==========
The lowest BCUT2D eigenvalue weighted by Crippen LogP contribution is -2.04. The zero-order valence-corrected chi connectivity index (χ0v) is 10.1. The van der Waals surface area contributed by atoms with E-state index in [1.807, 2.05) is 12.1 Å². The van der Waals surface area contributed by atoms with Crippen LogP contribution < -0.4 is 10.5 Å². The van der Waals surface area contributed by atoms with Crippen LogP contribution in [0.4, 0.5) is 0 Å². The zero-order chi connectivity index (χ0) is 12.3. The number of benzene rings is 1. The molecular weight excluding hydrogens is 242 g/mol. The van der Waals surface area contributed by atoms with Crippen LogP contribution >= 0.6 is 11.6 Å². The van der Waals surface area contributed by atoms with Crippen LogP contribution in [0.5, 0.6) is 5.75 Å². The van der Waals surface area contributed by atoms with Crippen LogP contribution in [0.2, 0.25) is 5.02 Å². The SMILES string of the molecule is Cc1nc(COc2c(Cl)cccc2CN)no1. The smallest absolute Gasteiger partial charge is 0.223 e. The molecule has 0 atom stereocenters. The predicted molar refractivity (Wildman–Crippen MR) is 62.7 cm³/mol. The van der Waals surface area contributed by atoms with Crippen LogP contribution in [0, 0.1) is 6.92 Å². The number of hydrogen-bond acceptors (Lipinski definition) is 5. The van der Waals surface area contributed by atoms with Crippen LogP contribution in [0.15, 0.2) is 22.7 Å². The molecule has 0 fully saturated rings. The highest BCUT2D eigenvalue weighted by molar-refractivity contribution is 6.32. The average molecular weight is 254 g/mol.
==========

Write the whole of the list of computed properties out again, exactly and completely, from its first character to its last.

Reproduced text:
The lowest BCUT2D eigenvalue weighted by Crippen LogP contribution is -2.04. The zero-order valence-corrected chi connectivity index (χ0v) is 10.1. The van der Waals surface area contributed by atoms with E-state index in [1.807, 2.05) is 12.1 Å². The van der Waals surface area contributed by atoms with Crippen LogP contribution < -0.4 is 10.5 Å². The van der Waals surface area contributed by atoms with Crippen LogP contribution in [0.4, 0.5) is 0 Å². The zero-order chi connectivity index (χ0) is 12.3. The number of benzene rings is 1. The molecular weight excluding hydrogens is 242 g/mol. The van der Waals surface area contributed by atoms with Crippen LogP contribution >= 0.6 is 11.6 Å². The van der Waals surface area contributed by atoms with Crippen LogP contribution in [0.5, 0.6) is 5.75 Å². The van der Waals surface area contributed by atoms with Crippen LogP contribution in [0.2, 0.25) is 5.02 Å². The SMILES string of the molecule is Cc1nc(COc2c(Cl)cccc2CN)no1. The smallest absolute Gasteiger partial charge is 0.223 e. The molecule has 0 atom stereocenters. The predicted molar refractivity (Wildman–Crippen MR) is 62.7 cm³/mol. The van der Waals surface area contributed by atoms with Crippen LogP contribution in [0, 0.1) is 6.92 Å². The number of hydrogen-bond acceptors (Lipinski definition) is 5. The van der Waals surface area contributed by atoms with Crippen LogP contribution in [0.15, 0.2) is 22.7 Å². The molecule has 0 fully saturated rings. The highest BCUT2D eigenvalue weighted by molar-refractivity contribution is 6.32. The average molecular weight is 254 g/mol.